A group of female law professors have drafted a letter to the Senate expressing concern over the Kavanaugh appointment. The letter has been covered by the (UK) Guardian here. The full text of the letter is as follows:
We are a non-partisan group of women law faculty from across the nation charged with training our students to become ethical lawyers and leaders of the bar. We believe in and embrace the Supreme Court and all that it represents – judicial independence, fair-mindedness, and justice and equality under the law. On a daily basis, we teach our students about the importance of the rule of law, impartiality on the part of judges in the United States’ legal system, and professionalism as a mandate for attorneys and judges.
Judicial professionalism is not an abstract ideal. At a minimum, judicial professionalism includes respecting and listening to parties who come before the bench, exercising honesty and integrity, and the ability to control one’s temper. The ABA Model Code of Judicial Conduct and the Code of Conduct for United States Judges give guidance to judges on how to perform their duties with impartiality and integrity. These characteristics are the building blocks of a fair and just legal system. They were, however, absent from Judge Brett Kavanaugh’s opening statement and testimony before the Senate Judiciary Committee on September 28, 2018. We are deeply concerned that if Judge Kavanaugh is confirmed, he will fail to perform his duties in a manner befitting our highest Court. For these reasons, we urge you to vote against Judge Kavanaugh’s nomination to the Supreme Court of the United States of America.
Canon 2 of the Code of Conduct for United States Judges requires that “[a] judge should respect and comply with the law and should act at all times in a manner that promotes public confidence in the integrity and impartiality of the judiciary.” Manifestations of bias or prejudice with respect to gender and political affiliation are inconsistent with Canon 2.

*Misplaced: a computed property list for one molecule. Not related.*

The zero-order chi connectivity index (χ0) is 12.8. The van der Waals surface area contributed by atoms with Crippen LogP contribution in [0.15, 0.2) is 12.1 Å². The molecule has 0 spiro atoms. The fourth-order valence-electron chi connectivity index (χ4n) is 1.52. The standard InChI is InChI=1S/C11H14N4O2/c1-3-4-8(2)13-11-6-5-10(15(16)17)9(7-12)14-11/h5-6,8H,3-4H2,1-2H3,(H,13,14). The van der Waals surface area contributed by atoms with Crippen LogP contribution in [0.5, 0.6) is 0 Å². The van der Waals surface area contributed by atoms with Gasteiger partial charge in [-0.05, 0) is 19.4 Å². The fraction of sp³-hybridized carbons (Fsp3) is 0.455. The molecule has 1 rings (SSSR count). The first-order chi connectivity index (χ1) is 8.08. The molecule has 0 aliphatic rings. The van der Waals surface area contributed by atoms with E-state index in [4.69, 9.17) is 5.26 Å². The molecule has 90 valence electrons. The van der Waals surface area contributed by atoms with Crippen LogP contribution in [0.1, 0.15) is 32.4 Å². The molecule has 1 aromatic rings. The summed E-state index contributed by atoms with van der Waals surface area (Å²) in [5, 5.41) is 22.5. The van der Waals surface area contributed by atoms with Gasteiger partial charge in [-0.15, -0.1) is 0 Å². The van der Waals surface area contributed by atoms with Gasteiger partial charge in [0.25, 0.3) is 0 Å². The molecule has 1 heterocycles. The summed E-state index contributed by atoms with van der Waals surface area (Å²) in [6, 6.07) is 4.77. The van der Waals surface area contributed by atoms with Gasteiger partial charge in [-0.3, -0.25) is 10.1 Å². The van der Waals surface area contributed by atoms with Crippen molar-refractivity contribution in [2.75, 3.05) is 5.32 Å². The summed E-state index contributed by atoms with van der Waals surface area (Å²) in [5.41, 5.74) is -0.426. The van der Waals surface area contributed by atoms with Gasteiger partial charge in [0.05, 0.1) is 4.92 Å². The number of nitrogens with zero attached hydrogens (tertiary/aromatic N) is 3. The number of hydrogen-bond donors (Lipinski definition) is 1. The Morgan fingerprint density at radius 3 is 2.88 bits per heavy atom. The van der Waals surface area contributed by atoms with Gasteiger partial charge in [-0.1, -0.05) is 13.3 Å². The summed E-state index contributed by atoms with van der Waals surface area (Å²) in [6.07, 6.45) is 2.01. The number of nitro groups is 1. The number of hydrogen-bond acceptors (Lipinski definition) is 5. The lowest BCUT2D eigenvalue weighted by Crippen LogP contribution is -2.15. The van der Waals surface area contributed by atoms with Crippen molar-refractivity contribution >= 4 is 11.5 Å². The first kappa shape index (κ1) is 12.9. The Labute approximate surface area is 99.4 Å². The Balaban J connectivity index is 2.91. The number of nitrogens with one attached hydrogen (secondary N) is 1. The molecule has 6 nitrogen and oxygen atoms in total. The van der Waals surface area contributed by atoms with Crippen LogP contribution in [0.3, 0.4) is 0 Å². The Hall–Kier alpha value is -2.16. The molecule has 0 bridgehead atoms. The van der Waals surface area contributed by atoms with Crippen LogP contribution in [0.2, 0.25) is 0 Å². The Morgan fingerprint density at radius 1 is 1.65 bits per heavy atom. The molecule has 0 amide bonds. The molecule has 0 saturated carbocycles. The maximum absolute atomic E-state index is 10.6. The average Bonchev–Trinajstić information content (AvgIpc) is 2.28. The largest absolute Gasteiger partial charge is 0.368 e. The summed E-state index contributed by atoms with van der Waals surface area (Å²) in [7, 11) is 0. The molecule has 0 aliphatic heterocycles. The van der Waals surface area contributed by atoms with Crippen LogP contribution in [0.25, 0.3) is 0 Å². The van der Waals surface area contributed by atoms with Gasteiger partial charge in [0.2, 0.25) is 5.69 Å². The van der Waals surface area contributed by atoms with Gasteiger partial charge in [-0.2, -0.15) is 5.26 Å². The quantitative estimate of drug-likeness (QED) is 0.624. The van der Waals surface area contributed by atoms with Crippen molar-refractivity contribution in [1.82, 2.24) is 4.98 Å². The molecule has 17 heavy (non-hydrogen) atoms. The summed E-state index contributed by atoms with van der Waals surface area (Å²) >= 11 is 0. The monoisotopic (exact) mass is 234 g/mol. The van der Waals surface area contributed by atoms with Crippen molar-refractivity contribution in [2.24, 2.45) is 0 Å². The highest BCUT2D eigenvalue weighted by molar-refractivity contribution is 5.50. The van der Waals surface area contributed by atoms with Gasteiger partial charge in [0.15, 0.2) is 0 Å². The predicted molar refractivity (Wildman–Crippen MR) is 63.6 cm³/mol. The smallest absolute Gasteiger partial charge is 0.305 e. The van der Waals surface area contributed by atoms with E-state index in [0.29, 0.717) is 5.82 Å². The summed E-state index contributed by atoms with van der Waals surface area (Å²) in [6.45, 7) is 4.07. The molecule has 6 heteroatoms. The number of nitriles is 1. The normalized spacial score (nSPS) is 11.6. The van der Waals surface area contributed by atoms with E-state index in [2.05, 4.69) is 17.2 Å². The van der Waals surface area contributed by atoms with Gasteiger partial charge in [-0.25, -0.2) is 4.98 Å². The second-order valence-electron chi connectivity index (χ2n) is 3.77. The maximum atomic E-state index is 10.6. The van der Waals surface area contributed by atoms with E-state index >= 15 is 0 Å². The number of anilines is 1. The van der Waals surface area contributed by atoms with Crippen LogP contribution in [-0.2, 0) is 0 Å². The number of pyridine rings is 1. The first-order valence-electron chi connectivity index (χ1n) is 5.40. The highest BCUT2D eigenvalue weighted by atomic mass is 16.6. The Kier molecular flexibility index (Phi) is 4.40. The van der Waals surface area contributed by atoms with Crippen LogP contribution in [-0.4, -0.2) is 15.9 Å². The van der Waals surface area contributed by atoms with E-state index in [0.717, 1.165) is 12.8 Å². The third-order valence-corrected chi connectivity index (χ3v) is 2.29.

Judge Kavanaugh demonstrated disrespect towards Democratic senators vested with the constitutional authority to assess his ability to serve on the Supreme Court of the United States. He continually interrupted, speaking in a tone that was inappropriate given the seriousness of the proceedings. His condescension was especially evident in his responses to the questions of women senators. One of the worst instances of such behavior was exhibited when Senator Amy Klobuchar asked the Judge whether his drinking meant that he could not remember events. He responded, “You’re asking about blackout. I don’t know, have you?”
Judge Kavanaugh’s lack of respect for our democratic institutions, and for women in positions of power in particular, revealed that he does not have the requisite judicial temperament. We would never allow our students to engage in such conduct even in mock proceedings or the classroom. If the venue for Judge Kavanaugh’s conduct had been a courtroom, a judge might have found him in contempt.
Many of us have participated on search committees for faculty members, deans, provosts, university presidents, and other positions. If job candidates refused to answer probative questions and side-stepped with stock answers about their pedigrees and accomplishments, their behavior would leave us with serious questions about their honesty and credibility.
We are not alone in our assessment of Judge Kavanaugh. Although the Judge has cited the ABA’s endorsement of his nomination in 2006, the ABA actually downgraded the Judge from well-qualified to simply qualified, in part, because of his temperament and concerns about his “ability to be balanced and fair.”
We doubt that Judge Kavanaugh can be impartial. In his lengthy opening remarks during the Senate hearing, he stated:
This whole two-week effort has been a calculated and orchestrated political hit fueled with apparent pent-up anger about President Trump and the 2016 election, fear that has been unfairly stoked about my judicial record. Revenge on behalf of the Clintons and millions of dollars in money from outside left-wing opposition groups.
For over two centuries, Supreme Court justices have set aside their political views to evaluate claims and render rulings that advance the rule of law and reflect changes in our society. Judge Kavanaugh’s pointed remarks suggest he does not have the capacity to give fair consideration to all cases.
We urge you to reject Judge Kavanaugh’s nomination to the Supreme Court of the United States of America. Judge Kavanaugh has shown that he is unable to respect women in positions of power, manifests bias with respect to gender and political affiliation, does not meet basic standards of professionalism, and lacks independence, impartiality, and judicial temperament.
Principal drafters of the letter, signing in an individual capacity, are Felice Batlan (Chicago-Kent College of Law), Kathleen Engel (Suffolk University Law School), Karla McKanders (Vanderbilt University Law School), Teri McMurtry-Chubb (Mercer University School of Law), Jennifer D. Oliva (West Virginia University) and Mae C. Quinn (University of Florida Levin College of Law).
Additional signatories are welcome until Friday. Please contact any of the drafters for more details on how to add your name.